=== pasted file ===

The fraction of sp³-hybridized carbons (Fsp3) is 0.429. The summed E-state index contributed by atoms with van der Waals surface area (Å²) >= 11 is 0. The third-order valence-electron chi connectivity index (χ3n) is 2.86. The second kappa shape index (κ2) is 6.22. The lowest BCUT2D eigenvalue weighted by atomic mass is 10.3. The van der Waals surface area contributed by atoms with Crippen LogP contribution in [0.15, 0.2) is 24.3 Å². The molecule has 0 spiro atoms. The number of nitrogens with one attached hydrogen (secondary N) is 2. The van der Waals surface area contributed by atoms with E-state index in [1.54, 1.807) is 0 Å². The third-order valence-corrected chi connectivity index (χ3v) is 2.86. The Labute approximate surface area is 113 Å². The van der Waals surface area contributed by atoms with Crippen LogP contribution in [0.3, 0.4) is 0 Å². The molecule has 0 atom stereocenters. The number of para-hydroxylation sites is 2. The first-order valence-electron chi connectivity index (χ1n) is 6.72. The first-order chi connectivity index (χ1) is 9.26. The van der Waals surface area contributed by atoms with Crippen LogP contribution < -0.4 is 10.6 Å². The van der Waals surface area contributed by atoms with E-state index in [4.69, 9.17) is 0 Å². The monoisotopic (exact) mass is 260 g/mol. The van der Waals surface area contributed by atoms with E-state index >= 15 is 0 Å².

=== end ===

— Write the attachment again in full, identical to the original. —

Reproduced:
The fraction of sp³-hybridized carbons (Fsp3) is 0.429. The summed E-state index contributed by atoms with van der Waals surface area (Å²) >= 11 is 0. The third-order valence-electron chi connectivity index (χ3n) is 2.86. The second kappa shape index (κ2) is 6.22. The lowest BCUT2D eigenvalue weighted by atomic mass is 10.3. The van der Waals surface area contributed by atoms with Crippen LogP contribution in [0.15, 0.2) is 24.3 Å². The molecule has 0 spiro atoms. The number of nitrogens with one attached hydrogen (secondary N) is 2. The van der Waals surface area contributed by atoms with E-state index in [1.54, 1.807) is 0 Å². The third-order valence-corrected chi connectivity index (χ3v) is 2.86. The Labute approximate surface area is 113 Å². The van der Waals surface area contributed by atoms with Crippen LogP contribution in [0.3, 0.4) is 0 Å². The molecule has 0 atom stereocenters. The number of para-hydroxylation sites is 2. The first-order valence-electron chi connectivity index (χ1n) is 6.72. The first-order chi connectivity index (χ1) is 9.26. The van der Waals surface area contributed by atoms with Crippen LogP contribution < -0.4 is 10.6 Å². The van der Waals surface area contributed by atoms with E-state index in [4.69, 9.17) is 0 Å². The monoisotopic (exact) mass is 260 g/mol. The van der Waals surface area contributed by atoms with E-state index >= 15 is 0 Å².